Transportation Project Spending: 2023-2029

“Yeah, that’s great and all, but how are you going to pay for it?” Such is the buzz of a rhetorical torpedo which has sunk a thousand good ideas. The problem with this question isn’t its deeper truth—we live in a world of limited time and resources—but in how selectively it is deployed. Obstructionist deficit hawks fire it to block millions spent on transit and public health, yet silently allow policymakers to allocate trillions towards highways and war. It is not a question of whether we can undertake massive projects—especially in the state of Washington—but which to prioritize.

In contrast to my home state of Illinois, Washington shines as a beacon of fiscal stability: it consistently maintains healthy financial reserves, meticulously plans budgets according to comprehensive economic forecasts, and steadfastly controls its assumption of debts. These far-seeing practices have insulated the state from global economic instability, engendering confidence among bond holders and credit rating agencies alike. The state appears to consistently ask and thoroughly answer the question: “how are you going to pay for that?”

With wise frugality guiding the flow of money though Olympia, we can move on from asking “how are you going to pay for that,” to a deeper question: “why are you going to pay for that?” With increased wildfires threatening the state’s economy, the legislative mandate to address climate change, and the state having explicitly acknowledged transportation represents Washington’s largest source of emissions, how would a wise administration distribute funds?

Funding data below the fold:

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Seattle Needs Plan B for Federal Funding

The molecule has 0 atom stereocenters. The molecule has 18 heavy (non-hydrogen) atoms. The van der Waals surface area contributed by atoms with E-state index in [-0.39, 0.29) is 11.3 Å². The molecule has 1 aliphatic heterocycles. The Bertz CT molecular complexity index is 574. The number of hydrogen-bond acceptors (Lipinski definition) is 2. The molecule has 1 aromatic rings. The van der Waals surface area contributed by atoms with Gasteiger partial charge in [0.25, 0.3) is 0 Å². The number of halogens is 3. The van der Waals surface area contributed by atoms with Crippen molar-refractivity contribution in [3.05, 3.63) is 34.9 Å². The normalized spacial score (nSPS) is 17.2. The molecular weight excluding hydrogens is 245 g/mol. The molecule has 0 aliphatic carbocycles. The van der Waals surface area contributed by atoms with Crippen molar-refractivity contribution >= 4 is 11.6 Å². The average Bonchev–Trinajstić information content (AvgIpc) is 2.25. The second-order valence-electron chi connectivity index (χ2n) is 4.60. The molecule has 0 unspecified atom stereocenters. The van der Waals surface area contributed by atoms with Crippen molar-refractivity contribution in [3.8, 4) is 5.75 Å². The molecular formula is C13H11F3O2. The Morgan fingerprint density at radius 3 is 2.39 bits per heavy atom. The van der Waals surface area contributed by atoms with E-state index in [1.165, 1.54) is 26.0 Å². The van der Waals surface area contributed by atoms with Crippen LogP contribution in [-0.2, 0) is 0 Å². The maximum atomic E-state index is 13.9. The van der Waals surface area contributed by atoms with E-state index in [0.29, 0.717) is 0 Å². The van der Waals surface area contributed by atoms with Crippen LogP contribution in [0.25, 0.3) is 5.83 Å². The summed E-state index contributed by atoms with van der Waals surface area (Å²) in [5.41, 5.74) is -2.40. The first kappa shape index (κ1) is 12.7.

RapidRide E on 3rd Avenue Credit: SounderBruce

The same day the Seattle City Council approved a design for the Roosevelt RapidRide and endorsed plans to seek federal and state funding for the project, councilmembers were given a dismal prediction on the future of federal transportation funding.

“It’s not a great picture,” said Leslie Pollner, a federal lobbyist for the city. She told councilmembers to expect significant cuts by the federal government in domestic spending, including public safety and transportation.  

The Roosevelt RapidRide project is expected to cost $70 million, with the goal of getting half of that funding from federal and state sources, said Councilmember Rob Johnson before the council voted to approve the preferred alternative Monday.

“If we are unsuccessful in securing in that the department will bring back to us a revised proposal,” Johnson added.

The vote committed the city to fully funding the development phase of the project at a cost of $4.3 million.

The Roosevelt RapidRide, estimated to decrease travel times by 20 percent, runs between downtown and the Roosevelt neighborhood via Eastlake and the University District. The project is one of seven RapidRide projects planned in the city in a partnership between the City and King County Metro. A previous STB post by Calvin Tonini describes the latest iteration of the project.

The city plans to apply for federal government dollars through a Small Starts grant program for both the Roosevelt and Madison RapidRide projects.

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